Case Summary: Tuffnail et al v Meekes et al
Defence + Indemnity
A claimant is not required to sue all tort-feasors in order to collect under the OCPF 44 Endorsement (and the Alberta SEF 44 Endorsement).
Tuffnail et al v Meekes et al, 2017 ONSC 2894, per H.A. Rady J. 
FACTS AND ISSUES:
The claim arose from a single car accident on September 3, 2009. There had been a wedding reception and there were allegations of over-service of alcohol. Tuffnail, a passenger who was grievously injured, brought the action against the Defendants Meekes (the impaired driver), Bolton (host of the party) and State Farm (the plaintiff Tuffnail’s OPCF 44R insurer).
Petrie, another passenger in the vehicle, was killed as a result of the accident. His family brought an action under the Family Law Act of Ontario and subsequently agreed to be bound by the jury’s decision in respect to liability in their action. The family sued the same defendants, as State Farm was Petrie’s insurer under an OPCF 44R Endorsement.
Coulthard, the bar tender, had not been sued by the Plaintiff Tuffnail. He was third-partied into the actions by the Defendants.
The impaired driver Meekes had admitted liability before trial and tendered his insurance limits of $200,000 plus $75,000 towards interest and costs. The insurance limits for the other parties were as follows:
- Bolton $2,000,000
- Coulthard $1,000,000
- State Farm $800,000 (ie. State Farm limits $1,000,000 less Meekes’ limits of $200,000)
Tuffnail was granted judgement for $3.65 million following a jury trial. The Petrie family agreed damages inclusive of costs and interests would be $260,000. The jury apportioned liability 65% to Meekes, 18% to Bolton, 10% to Coulthard and 7% in contributory negligence to Tuffnail. The jury reduced Tuffnail’s contributory negligence 45% because he his negligence in agreeing to be driven by Meekes had been partially caused by his having been over-served. Thus, the ultimate apportionment of liability was 65% to the driver Meekes, 20.03% to the host Bolton, 11.12% to the bartender Coulthard and 3.85% to the Plaintiff Tuffnail.
This decision stemmed from several remaining legal issues post-jury judgement, including:
1. Did Tuffnail have access to the full underinsured coverage under the OPCF 44R Endorsement in his State Farm policy or had his failure to sue Coulthard reduced the quantum of State Farm’s liability?
2. Were the defendants entitled to an assignment of Tuffnail’s remaining claims for accident benefits against his OPCF44R insurer, State Farm?
a. State Farm argued the excess they are required to pay under the OPCF 44 should operate as if the parties had sued Coulthard: $3.65 million less the damages attributed Meekes, Bolton, and notionally Coulthard for a total of $365,000
b. The plaintiffs argued the excess should be treated as if Coulthard’s amount was not available: $3.65 million less the amounts attributable to Meekes and Bolton for a total of $800,000 (maximum under the OPCF 44R).
3. Did Bolton have a claim over for contribution or indemnity against Coulthard?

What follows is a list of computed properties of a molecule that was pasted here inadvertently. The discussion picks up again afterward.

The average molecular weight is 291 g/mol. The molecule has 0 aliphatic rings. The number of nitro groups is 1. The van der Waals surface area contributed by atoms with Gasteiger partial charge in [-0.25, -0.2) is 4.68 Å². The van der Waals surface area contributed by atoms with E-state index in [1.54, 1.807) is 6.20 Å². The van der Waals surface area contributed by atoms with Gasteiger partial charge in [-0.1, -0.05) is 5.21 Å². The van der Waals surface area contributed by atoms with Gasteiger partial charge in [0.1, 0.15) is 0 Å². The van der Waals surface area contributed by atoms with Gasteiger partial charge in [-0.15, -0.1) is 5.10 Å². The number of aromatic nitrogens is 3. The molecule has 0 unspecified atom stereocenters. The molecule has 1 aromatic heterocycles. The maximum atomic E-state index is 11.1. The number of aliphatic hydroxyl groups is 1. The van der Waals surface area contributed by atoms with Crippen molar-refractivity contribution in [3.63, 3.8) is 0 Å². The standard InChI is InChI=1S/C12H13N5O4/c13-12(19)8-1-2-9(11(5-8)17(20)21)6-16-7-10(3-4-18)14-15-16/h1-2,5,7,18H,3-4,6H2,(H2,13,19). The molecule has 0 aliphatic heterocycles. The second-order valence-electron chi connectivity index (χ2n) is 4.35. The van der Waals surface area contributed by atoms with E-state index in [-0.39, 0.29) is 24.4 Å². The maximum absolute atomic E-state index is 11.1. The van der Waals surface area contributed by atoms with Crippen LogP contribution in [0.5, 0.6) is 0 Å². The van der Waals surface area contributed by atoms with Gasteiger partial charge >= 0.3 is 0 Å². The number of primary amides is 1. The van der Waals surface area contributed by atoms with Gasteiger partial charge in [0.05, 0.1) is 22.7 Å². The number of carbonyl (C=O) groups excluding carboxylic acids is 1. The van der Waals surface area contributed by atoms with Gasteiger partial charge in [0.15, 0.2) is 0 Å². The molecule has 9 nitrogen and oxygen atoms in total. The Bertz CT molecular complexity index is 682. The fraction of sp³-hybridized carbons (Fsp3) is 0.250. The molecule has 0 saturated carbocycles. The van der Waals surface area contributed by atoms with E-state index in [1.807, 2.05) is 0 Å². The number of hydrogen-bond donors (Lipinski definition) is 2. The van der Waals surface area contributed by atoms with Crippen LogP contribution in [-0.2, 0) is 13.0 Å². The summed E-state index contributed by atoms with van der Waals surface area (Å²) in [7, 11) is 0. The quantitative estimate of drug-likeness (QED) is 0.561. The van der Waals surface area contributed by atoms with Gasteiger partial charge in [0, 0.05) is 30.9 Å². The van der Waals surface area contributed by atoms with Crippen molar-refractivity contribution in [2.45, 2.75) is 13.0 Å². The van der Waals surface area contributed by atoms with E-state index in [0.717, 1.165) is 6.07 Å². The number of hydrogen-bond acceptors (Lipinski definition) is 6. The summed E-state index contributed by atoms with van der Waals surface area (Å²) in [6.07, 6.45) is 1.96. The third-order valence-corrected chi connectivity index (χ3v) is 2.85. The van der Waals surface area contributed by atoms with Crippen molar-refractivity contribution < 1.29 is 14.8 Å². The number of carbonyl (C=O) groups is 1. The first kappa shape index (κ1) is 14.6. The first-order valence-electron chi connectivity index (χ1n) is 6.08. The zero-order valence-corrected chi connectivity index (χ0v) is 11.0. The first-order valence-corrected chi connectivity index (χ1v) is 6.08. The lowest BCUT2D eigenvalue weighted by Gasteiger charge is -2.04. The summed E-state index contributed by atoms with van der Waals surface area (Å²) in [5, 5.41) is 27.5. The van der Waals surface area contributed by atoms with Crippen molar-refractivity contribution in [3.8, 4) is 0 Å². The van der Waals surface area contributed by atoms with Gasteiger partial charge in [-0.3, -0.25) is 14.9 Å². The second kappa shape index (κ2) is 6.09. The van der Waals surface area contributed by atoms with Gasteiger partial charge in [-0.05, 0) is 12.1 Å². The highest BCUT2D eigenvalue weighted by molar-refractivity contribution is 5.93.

HELD: The Court clarified how the defendants were indemnify each other for the $3.65 million judgement rendered by the jury.
1. State Farm’s right to subrogation was established on a plain reading of the Insurance Act, s. 278(1) and Article 20 of the OPCF Endorsement. It was held that State Farm could pursue Meekes, Coulthard, and Bolton.
2. It was held that Bolton was not vicariously liable for Coulthard. It was held that Coulthard (the bar tender) was either an independent contractor or volunteer. He was not Bolton’s agent at common law or for the purposes of the Liquor Licence Act.
3. The host Bolton succeeded in his third party claim against the bartender Coulthard for contribution and indemnity
a. They were held to be several and concurrent tort-feasors because they caused the same injury to the plaintiffs by their separate tortious acts.
b. There was no basis for the operation of the Negligence Act to be displaced by an implied contract
4. For the purposes of the OPCF 44R, as a third party, Coulthard’s insurance was held to be not available to the plaintiffs therefore requiring State Farm to pay the entire amount available under the OPCF 44R
a. The Court looked and the purpose of the underinsured coverage: the insured protects himself by making extra payments from the risk of being injured by an inadequately insured motorist
b. The Court concluded the new wording in the Endorsement supported this conclusion
i. The former provision of the Endorsement required the insured to seek recovery from all possible tortfeasors or to deduct those sums from the excess coverage
ii. The new Article 7(b) of the Endorsement [the same as Alberta’s SEF 44 Endorsement Art. 4(b)(ii)] reads:
7. The amount payable under this change from to an eligible claimant is excess to an amount received by the eligible claimant from any source, other than money payable on death under a policy of insurance, and is excess to amounts that were available to the eligible claimant from
(b) the insurers of a person jointly liable with the inadequately insured motorist for the damages sustained by an insured person…
iii. It was held that the term “available”, in this case, meant the proportionate share of what the plaintiff actually receives from the tortfeasors and not their full policy limits
c. State Farm to pay $800,000
A claimant is not required to sue all tort-feasors to collect under their SEF 44. In Ontario, the Endorsement wording had changed, no longer requiring the claimant to sue everyone (or at least deduct the amount of that tortfeasor’s notational insurance from the amount payable under the SEF 44). That is also what is specified in Alberta’s SEF 44 Art. 4(b)(ii). The Court found that as a third party, the bar tender’s insurance was not available to the plaintiff. The plaintiff’s insurer was required to pay the excess amount for the judgement less the two other named defendants’ culpability.